• #3
  4. Clifford A. Brown Contributor
    Clifford A. Brown
    @CliffordBrown

    kedavis (View Comment):

    Sounds good, but if they still go woke after college to get jobs because all the HR people who went before them are woke, does it really help?

    This assumes “wokeness” is actually widespread rather than concentrated and amplified by social media. It ain’t necessarily so.

    • #4
  5. Rodin Member
    Rodin
    @Rodin

    Phil Turmel (View Comment):

    The left will see this as a call to try harder to persecute and suppress bad-thought wrong think.

    FIFY. It’s important that we get the lexicon absolutely correct. Our new masters are sticklers.

     

    • #5
  6. JustmeinAZ Member
    JustmeinAZ
    @JustmeinAZ

    I’m in the “sort of” good news camp. To me there are still way too many who cannot fully support free speech. This is worrying.

    • #6
  7. Clifford A. Brown Contributor
    Clifford A. Brown
    @CliffordBrown

    Phil Turmel (View Comment):

    The left will see this as a call to try harder to persecute and suppress bad-thought.

    Assuredly, and it may be that they are moving past the point of acceptability in the general public.

    • #7
  8. Ed G. Member
    Ed G.
    @EdG

    JustmeinAZ (View Comment):

    I’m in the “sort of” good news camp. To me there are still way too many who cannot fully support free speech. This is worrying.

    Maybe, but I thought that second question was too vague. What do you mean by “prohibit students from freely expressing their opinions on campus when the students haven’t broken the law”? Do you mean getting failing grades simply for expressing an opinion with which the professor disagrees? Do you mean expulsion over casual comments overheard in the lunchroom? Or do you mean regulation or discouragement of non-institutional demonstrations and events? Or do you mean uneven regulation of demonstrations and events with viewpoint as the main reason for unevenness?

    • #8
  9. Susan Quinn Contributor
    Susan Quinn
    @SusanQuinn

    Phil Turmel (View Comment):

    The left will see this as a call to try harder to persecute and suppress bad-thought.

    If they take that approach, they also risk alienating lots of people along the way.

    • #9
  10. Stad Coolidge
    Stad
    @Stad

    kedavis (View Comment):

    Sounds good, but if they still go woke after college to get jobs because all the HR people who went before them are woke, does it really help?

    And they still vote Democrat, which goes against much of what the polling data says . . .

    • #10
  11. Susan Quinn Contributor
    Susan Quinn
    @SusanQuinn

    Stad (View Comment):

    kedavis (View Comment):

    Sounds good, but if they still go woke after college to get jobs because all the HR people who went before them are woke, does it really help?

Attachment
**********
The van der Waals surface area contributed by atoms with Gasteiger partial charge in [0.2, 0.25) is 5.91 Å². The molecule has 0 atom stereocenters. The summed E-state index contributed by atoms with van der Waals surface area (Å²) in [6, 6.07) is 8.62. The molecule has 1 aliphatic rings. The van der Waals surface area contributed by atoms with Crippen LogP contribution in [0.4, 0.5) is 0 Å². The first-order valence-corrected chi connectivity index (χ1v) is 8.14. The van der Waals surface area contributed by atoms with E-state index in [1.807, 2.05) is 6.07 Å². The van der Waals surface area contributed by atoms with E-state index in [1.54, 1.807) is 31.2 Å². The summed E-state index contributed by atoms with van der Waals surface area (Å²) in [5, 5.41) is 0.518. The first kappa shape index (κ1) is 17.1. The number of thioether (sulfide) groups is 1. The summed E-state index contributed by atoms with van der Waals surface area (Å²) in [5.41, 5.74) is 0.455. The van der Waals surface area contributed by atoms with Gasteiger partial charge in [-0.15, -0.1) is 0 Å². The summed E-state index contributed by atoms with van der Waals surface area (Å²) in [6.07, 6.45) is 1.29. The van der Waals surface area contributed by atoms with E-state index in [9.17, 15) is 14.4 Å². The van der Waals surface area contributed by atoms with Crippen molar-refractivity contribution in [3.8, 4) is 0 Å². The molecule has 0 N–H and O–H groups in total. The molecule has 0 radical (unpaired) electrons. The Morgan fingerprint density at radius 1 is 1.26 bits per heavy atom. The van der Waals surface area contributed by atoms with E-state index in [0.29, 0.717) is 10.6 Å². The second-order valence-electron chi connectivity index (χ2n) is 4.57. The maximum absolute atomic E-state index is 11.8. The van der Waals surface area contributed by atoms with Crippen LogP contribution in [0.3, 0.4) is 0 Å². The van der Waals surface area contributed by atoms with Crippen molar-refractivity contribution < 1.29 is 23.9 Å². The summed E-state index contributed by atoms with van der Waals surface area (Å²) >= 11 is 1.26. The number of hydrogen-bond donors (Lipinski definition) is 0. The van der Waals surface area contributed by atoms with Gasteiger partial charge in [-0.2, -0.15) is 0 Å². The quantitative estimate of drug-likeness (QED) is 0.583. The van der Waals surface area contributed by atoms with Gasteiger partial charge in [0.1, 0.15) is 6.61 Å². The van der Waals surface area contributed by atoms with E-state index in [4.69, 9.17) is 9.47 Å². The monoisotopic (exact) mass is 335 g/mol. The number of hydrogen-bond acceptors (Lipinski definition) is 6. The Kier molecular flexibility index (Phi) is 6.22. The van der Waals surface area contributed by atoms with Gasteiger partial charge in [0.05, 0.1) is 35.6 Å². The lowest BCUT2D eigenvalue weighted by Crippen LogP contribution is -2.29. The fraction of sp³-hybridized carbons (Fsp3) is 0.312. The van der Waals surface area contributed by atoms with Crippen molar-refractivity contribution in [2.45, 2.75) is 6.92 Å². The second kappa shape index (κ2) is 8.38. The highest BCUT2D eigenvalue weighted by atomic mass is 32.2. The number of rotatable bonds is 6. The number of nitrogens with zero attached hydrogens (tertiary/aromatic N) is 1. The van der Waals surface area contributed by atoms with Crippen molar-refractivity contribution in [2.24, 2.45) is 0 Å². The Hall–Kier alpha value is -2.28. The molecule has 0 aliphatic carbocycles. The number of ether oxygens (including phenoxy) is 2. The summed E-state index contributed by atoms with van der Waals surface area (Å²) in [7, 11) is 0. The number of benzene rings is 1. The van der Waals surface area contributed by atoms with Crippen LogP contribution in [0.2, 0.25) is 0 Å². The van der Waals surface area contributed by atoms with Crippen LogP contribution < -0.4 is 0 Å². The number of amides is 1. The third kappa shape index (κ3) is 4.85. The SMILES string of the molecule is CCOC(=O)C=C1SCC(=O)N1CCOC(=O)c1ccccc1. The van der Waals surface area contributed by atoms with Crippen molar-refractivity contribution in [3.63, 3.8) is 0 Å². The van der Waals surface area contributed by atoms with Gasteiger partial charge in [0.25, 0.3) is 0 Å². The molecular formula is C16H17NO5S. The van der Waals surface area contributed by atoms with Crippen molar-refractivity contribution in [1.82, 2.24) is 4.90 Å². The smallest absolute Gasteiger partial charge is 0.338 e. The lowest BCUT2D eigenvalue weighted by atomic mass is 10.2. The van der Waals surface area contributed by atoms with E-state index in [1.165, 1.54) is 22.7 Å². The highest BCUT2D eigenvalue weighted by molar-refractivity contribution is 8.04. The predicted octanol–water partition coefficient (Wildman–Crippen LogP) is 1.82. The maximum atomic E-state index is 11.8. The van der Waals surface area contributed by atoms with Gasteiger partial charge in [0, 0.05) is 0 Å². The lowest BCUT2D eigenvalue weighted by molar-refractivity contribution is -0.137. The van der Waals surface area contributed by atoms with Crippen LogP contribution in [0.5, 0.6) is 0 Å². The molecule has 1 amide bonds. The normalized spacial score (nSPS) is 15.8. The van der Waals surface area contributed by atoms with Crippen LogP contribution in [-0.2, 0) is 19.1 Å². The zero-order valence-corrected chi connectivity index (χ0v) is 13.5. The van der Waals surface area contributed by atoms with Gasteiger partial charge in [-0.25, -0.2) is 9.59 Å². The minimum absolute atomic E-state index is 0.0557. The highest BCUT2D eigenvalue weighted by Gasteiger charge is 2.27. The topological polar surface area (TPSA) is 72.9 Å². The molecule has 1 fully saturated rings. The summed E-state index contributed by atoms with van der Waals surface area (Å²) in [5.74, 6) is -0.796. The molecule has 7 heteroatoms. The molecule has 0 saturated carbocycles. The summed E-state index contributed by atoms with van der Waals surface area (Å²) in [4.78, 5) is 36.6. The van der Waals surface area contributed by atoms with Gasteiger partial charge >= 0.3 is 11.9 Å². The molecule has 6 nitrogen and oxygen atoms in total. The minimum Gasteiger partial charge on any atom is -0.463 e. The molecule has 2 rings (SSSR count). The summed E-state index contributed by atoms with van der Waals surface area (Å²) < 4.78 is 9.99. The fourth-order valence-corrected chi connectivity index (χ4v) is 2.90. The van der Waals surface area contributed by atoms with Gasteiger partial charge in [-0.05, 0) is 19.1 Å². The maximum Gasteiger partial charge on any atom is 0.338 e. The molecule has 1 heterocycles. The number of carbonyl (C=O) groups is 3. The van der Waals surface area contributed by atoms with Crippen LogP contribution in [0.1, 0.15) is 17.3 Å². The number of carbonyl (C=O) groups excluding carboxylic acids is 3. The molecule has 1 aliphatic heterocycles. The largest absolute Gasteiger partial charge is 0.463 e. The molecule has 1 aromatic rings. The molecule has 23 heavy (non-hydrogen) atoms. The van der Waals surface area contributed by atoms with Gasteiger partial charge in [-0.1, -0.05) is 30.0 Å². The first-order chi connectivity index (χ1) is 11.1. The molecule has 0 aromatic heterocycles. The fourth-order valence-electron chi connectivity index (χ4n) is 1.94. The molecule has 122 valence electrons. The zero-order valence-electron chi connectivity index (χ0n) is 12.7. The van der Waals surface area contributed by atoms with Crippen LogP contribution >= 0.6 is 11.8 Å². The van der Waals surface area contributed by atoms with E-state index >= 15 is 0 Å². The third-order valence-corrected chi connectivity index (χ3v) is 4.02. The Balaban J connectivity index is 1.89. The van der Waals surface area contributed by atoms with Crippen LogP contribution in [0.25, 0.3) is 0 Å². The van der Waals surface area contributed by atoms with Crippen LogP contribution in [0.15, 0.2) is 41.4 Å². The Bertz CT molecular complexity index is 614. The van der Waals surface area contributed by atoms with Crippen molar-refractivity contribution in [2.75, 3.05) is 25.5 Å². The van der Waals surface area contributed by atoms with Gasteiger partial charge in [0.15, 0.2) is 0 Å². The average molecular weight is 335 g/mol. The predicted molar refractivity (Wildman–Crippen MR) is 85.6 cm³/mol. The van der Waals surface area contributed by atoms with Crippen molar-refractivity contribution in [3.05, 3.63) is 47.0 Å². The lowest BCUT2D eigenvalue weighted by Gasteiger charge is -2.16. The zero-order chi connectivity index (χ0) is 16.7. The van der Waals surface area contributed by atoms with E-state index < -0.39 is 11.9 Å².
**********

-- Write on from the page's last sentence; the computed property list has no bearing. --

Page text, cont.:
And they still vote Democrat, which goes against much of what the polling data says . . .

    From what I can see, the Left has no problem dealing with cognitive dissonance.

    • #11
  12. kedavis Member
    kedavis
    @kedavis

    Stad (View Comment):

    kedavis (View Comment):

    Sounds good, but if they still go woke after college to get jobs because all the HR people who went before them are woke, does it really help?

    And they still vote Democrat, which goes against much of what the polling data says . . .

    Yeh that’s pretty close to the same point I was making.  How they answer polls is far less important than how they vote.

    • #12
  13. I Walton Member
    I Walton
    @IWalton

     Im. going to ask my grand children what they think their colleagues believe about the matter. 

    • #13
  14. kedavis Member
    kedavis
    @kedavis

    I Walton (View Comment):

    Im. going to ask my grand children what they think their colleagues believe about the matter.

    Not just what they think.  How they vote, or plan to vote.  If they vote – or plan to vote – Democrat, it doesn’t matter what they “think.”  For that matter, it would be more clear that they DON’T really think.

    • #14
  15. DrewInWisconsin, Oaf Member
    DrewInWisconsin, Oaf
    @DrewInWisconsin

    Clifford A. Brown:

    Question 15: Universities should lose public funding if they prohibit students from freely expressing their opinions on campus when the students haven’t broken the law

    All: 41% strongly support + 23% somewhat support = 64% support, 26% neither agree nor disagree (+/- 2%)
    White: 45% strongly support + 24% somewhat support = 69% support, 22% neither agree nor disagree (+/- 2%)
    Asian:36% strongly support + 32% somewhat support = 68% support, 23% neither agree nor disagree (+/- 7%)
    Black: 31% strongly support + 23% somewhat support = 54% support, 33% neither agree nor disagree (+/- 5%)
    Hispanic/Latino: 37% strongly support + 18% somewhat support = 55% support, 36% neither agree nor disagree (+/- 4%)
    Two or more races: 62% strongly support + 14% somewhat support = 76% support, 31% neither agree nor disagree (+/- 13%)

    This cuts directly against “microaggressions” and speech as violence. Every racial or ethnic identity group supports cutting off public funding to universities that impose speech codes. Further, strong majorities of both men and women support the strong penalty for silencing unpopular opinions.

    I guess I’m alarmed that the support isn’t far higher across all demographics.

    • #15
  16. Clifford A. Brown Contributor
    Clifford A. Brown